According to recent guidance published by the U.S. Equal Employment Opportunity Commission (EEOC), private employers may require employees to receive a COVID-19 vaccination. The EEOC enforces workplace anti-discrimination laws, including the Americans with Disabilities Act (ADA) and the Rehabilitation Act, both of which impact an employer’s ability to require vaccination against COVID-19. In addition, emerging, state-specific regulations will determine employers’ vaccination policies. Prior to enacting a vaccine requirement, employers must understand their legal responsibilities under federal and state law.
The ADA allows an employer to enforce a policy that includes “a requirement that an individual shall not pose a direct threat to the health or safety of individuals in the workplace.” This is the same standard that enables employers to require COVID-19 testing of employees who exhibit symptoms before allowing those employees to enter the workplace, and it is now being applied to enable employers to require vaccinations.
When applying this standard to required vaccinations, the employer must examine whether such a requirement screens out, or tends to screen out, an individual with a disability. For example, persons who are immunocompromised or taking certain medications may be unable to receive the vaccine due to a qualifying disability. If so, the employer must show that an unvaccinated employee would pose a direct threat due to a “significant risk of substantial harm to the health or safety of the individual or others that cannot be eliminated or reduced by reasonable accommodation.” 29 C.F.R. 1630.2(r).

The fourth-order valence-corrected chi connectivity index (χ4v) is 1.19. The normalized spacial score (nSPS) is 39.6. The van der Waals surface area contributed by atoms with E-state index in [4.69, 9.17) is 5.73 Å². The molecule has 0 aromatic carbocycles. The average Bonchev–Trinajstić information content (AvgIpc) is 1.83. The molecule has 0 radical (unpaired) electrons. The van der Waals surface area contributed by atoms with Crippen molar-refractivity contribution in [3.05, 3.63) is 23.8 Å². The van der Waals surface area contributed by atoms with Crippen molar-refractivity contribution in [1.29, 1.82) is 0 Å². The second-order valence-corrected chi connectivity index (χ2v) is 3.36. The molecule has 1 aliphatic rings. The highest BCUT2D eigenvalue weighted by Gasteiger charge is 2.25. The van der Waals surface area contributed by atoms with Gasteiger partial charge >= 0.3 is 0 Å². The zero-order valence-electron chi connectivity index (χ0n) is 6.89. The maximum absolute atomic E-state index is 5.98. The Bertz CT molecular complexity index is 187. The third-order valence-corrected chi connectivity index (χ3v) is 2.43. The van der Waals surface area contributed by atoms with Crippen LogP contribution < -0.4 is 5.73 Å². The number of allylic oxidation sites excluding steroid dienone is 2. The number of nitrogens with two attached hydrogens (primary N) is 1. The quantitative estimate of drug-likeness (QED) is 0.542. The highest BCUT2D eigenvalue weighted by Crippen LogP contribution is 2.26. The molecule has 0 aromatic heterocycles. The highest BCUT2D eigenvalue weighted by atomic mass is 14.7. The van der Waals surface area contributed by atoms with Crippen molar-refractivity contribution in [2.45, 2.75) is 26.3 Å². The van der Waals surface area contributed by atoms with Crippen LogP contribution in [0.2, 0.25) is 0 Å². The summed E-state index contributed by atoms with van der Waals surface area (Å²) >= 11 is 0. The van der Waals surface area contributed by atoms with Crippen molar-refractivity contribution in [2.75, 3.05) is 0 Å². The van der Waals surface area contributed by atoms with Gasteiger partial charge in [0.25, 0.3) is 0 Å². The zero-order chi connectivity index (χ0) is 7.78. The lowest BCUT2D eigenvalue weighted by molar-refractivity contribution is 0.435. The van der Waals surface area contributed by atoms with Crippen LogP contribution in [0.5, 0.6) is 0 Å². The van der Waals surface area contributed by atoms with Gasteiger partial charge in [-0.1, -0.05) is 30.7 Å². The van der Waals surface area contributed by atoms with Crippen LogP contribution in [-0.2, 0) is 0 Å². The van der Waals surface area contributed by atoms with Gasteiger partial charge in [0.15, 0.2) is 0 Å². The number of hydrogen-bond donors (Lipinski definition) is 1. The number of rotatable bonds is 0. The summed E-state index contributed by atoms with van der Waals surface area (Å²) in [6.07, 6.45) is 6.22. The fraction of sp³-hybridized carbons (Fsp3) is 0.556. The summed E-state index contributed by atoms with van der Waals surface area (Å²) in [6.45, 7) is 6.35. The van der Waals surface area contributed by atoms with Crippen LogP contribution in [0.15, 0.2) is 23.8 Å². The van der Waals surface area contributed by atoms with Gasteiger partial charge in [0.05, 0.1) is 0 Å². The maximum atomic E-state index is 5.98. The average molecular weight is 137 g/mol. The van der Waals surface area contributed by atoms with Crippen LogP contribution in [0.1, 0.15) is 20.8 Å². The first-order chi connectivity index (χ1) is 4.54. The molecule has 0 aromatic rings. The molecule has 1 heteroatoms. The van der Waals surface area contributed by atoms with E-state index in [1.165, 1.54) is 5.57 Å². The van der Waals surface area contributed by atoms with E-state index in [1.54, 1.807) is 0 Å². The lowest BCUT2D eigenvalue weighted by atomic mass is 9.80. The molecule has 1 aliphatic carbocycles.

A conclusion that there is a direct threat would include a determination that an unvaccinated individual will expose others in the workplace to the virus.
Even after the employer concludes that there is a direct threat, the employer cannot immediately exclude the employee from the workplace or take any other action. The employer must still determine that there is no way to provide a reasonable accommodation that would eliminate or reduce this risk so that the unvaccinated employee does not pose a direct threat.
Employers must also consider whether any state-specific laws pertain to their vaccine requirements. While not yet in effect, legislation proposed in a number of states would restrict an employer’s ability to require vaccination. Some of this legislation would prohibit employer-required vaccinations outright, while, in other states, the legislation would permit required vaccinations only for employees in healthcare facilities or for those who work with medically vulnerable populations. The proposed legislation in Colorado would impose a broad restriction on employer-required vaccinations by prohibiting employers from taking adverse actions against employees or applicants based on vaccination status.
Employers must be ready to adapt their policies as the range of requirements applicable to mandatory vaccinations expands, and this is an area ripe for employee litigation. It is highly recommended that employers speak with an attorney to determine whether their current or proposed policy complies with federal and state law.